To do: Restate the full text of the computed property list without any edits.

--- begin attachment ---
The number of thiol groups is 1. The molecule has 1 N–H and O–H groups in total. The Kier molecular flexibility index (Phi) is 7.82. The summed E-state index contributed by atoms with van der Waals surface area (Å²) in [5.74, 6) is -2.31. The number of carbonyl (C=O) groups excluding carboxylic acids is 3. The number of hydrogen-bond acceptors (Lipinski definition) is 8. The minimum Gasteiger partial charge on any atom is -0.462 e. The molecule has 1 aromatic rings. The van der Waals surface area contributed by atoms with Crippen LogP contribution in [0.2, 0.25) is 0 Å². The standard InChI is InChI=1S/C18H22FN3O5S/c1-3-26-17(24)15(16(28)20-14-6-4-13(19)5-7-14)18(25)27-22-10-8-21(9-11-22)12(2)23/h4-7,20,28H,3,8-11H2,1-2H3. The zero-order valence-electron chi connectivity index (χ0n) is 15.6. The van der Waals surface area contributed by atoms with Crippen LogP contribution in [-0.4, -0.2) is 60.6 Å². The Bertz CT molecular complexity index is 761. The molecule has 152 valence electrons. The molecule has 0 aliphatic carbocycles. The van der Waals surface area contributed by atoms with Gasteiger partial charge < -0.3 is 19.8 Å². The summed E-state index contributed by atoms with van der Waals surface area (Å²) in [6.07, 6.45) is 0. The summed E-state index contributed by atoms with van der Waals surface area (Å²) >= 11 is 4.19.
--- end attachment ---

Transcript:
The number of thiol groups is 1. The molecule has 1 N–H and O–H groups in total. The Kier molecular flexibility index (Phi) is 7.82. The summed E-state index contributed by atoms with van der Waals surface area (Å²) in [5.74, 6) is -2.31. The number of carbonyl (C=O) groups excluding carboxylic acids is 3. The number of hydrogen-bond acceptors (Lipinski definition) is 8. The minimum Gasteiger partial charge on any atom is -0.462 e. The molecule has 1 aromatic rings. The van der Waals surface area contributed by atoms with Crippen LogP contribution in [0.2, 0.25) is 0 Å². The standard InChI is InChI=1S/C18H22FN3O5S/c1-3-26-17(24)15(16(28)20-14-6-4-13(19)5-7-14)18(25)27-22-10-8-21(9-11-22)12(2)23/h4-7,20,28H,3,8-11H2,1-2H3. The zero-order valence-electron chi connectivity index (χ0n) is 15.6. The van der Waals surface area contributed by atoms with Crippen LogP contribution in [-0.4, -0.2) is 60.6 Å². The Bertz CT molecular complexity index is 761. The molecule has 152 valence electrons. The molecule has 0 aliphatic carbocycles. The van der Waals surface area contributed by atoms with Gasteiger partial charge < -0.3 is 19.8 Å². The summed E-state index contributed by atoms with van der Waals surface area (Å²) in [6.07, 6.45) is 0. The summed E-state index contributed by atoms with van der Waals surface area (Å²) >= 11 is 4.19.